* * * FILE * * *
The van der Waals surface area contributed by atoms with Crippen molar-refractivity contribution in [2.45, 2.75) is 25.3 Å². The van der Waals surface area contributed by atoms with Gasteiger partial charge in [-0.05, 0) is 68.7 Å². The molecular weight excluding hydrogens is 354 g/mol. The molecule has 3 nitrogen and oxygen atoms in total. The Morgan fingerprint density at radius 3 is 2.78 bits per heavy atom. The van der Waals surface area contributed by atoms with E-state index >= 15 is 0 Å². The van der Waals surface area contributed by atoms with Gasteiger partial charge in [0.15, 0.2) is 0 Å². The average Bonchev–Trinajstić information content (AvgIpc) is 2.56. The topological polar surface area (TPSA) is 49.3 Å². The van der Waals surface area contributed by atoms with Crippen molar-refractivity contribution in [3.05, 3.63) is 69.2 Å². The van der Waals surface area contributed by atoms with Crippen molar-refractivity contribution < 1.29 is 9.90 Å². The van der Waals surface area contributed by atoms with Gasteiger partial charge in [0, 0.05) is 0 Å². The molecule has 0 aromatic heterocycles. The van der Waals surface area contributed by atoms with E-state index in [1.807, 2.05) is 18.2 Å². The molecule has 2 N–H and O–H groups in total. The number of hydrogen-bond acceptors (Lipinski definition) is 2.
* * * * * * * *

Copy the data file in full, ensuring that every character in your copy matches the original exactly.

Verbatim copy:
The van der Waals surface area contributed by atoms with Crippen molar-refractivity contribution in [2.45, 2.75) is 25.3 Å². The van der Waals surface area contributed by atoms with Gasteiger partial charge in [-0.05, 0) is 68.7 Å². The molecular weight excluding hydrogens is 354 g/mol. The molecule has 3 nitrogen and oxygen atoms in total. The Morgan fingerprint density at radius 3 is 2.78 bits per heavy atom. The van der Waals surface area contributed by atoms with E-state index >= 15 is 0 Å². The van der Waals surface area contributed by atoms with Gasteiger partial charge in [0.15, 0.2) is 0 Å². The average Bonchev–Trinajstić information content (AvgIpc) is 2.56. The topological polar surface area (TPSA) is 49.3 Å². The van der Waals surface area contributed by atoms with Crippen molar-refractivity contribution in [3.05, 3.63) is 69.2 Å². The van der Waals surface area contributed by atoms with Crippen molar-refractivity contribution < 1.29 is 9.90 Å². The van der Waals surface area contributed by atoms with Gasteiger partial charge in [0, 0.05) is 0 Å². The molecule has 0 aromatic heterocycles. The van der Waals surface area contributed by atoms with E-state index in [1.807, 2.05) is 18.2 Å². The molecule has 2 N–H and O–H groups in total. The number of hydrogen-bond acceptors (Lipinski definition) is 2.